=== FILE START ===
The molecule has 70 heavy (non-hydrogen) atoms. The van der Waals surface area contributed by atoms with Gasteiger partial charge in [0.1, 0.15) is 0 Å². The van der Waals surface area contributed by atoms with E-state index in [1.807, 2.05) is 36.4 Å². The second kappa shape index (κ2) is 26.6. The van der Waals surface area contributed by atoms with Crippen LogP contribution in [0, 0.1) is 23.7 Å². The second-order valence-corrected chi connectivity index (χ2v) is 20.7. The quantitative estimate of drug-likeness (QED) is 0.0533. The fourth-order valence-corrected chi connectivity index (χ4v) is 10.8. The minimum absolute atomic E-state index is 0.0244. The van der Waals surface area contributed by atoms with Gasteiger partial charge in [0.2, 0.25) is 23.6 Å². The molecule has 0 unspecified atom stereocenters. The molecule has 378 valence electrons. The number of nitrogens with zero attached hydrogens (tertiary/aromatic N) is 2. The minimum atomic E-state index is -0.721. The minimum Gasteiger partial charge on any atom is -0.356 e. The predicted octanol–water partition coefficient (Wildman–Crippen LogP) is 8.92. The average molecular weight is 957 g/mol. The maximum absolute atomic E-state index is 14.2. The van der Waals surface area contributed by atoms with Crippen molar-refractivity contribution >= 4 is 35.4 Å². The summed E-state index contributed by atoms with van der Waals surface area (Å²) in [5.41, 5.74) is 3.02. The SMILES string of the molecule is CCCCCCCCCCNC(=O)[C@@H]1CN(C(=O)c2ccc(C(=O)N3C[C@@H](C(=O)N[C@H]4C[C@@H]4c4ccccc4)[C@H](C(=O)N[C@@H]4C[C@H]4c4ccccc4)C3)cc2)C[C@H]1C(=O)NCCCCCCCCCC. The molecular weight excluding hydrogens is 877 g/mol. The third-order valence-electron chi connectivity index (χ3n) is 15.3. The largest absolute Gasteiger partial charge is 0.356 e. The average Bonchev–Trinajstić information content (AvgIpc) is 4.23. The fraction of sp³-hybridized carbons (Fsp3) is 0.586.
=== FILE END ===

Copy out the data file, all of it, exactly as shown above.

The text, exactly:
The molecule has 70 heavy (non-hydrogen) atoms. The van der Waals surface area contributed by atoms with Gasteiger partial charge in [0.1, 0.15) is 0 Å². The van der Waals surface area contributed by atoms with E-state index in [1.807, 2.05) is 36.4 Å². The second kappa shape index (κ2) is 26.6. The van der Waals surface area contributed by atoms with Crippen LogP contribution in [0, 0.1) is 23.7 Å². The second-order valence-corrected chi connectivity index (χ2v) is 20.7. The quantitative estimate of drug-likeness (QED) is 0.0533. The fourth-order valence-corrected chi connectivity index (χ4v) is 10.8. The minimum absolute atomic E-state index is 0.0244. The van der Waals surface area contributed by atoms with Gasteiger partial charge in [0.2, 0.25) is 23.6 Å². The molecule has 0 unspecified atom stereocenters. The molecule has 378 valence electrons. The number of nitrogens with zero attached hydrogens (tertiary/aromatic N) is 2. The minimum atomic E-state index is -0.721. The minimum Gasteiger partial charge on any atom is -0.356 e. The predicted octanol–water partition coefficient (Wildman–Crippen LogP) is 8.92. The average molecular weight is 957 g/mol. The maximum absolute atomic E-state index is 14.2. The van der Waals surface area contributed by atoms with Crippen molar-refractivity contribution >= 4 is 35.4 Å². The summed E-state index contributed by atoms with van der Waals surface area (Å²) in [5.41, 5.74) is 3.02. The SMILES string of the molecule is CCCCCCCCCCNC(=O)[C@@H]1CN(C(=O)c2ccc(C(=O)N3C[C@@H](C(=O)N[C@H]4C[C@@H]4c4ccccc4)[C@H](C(=O)N[C@@H]4C[C@H]4c4ccccc4)C3)cc2)C[C@H]1C(=O)NCCCCCCCCCC. The molecular weight excluding hydrogens is 877 g/mol. The third-order valence-electron chi connectivity index (χ3n) is 15.3. The largest absolute Gasteiger partial charge is 0.356 e. The average Bonchev–Trinajstić information content (AvgIpc) is 4.23. The fraction of sp³-hybridized carbons (Fsp3) is 0.586.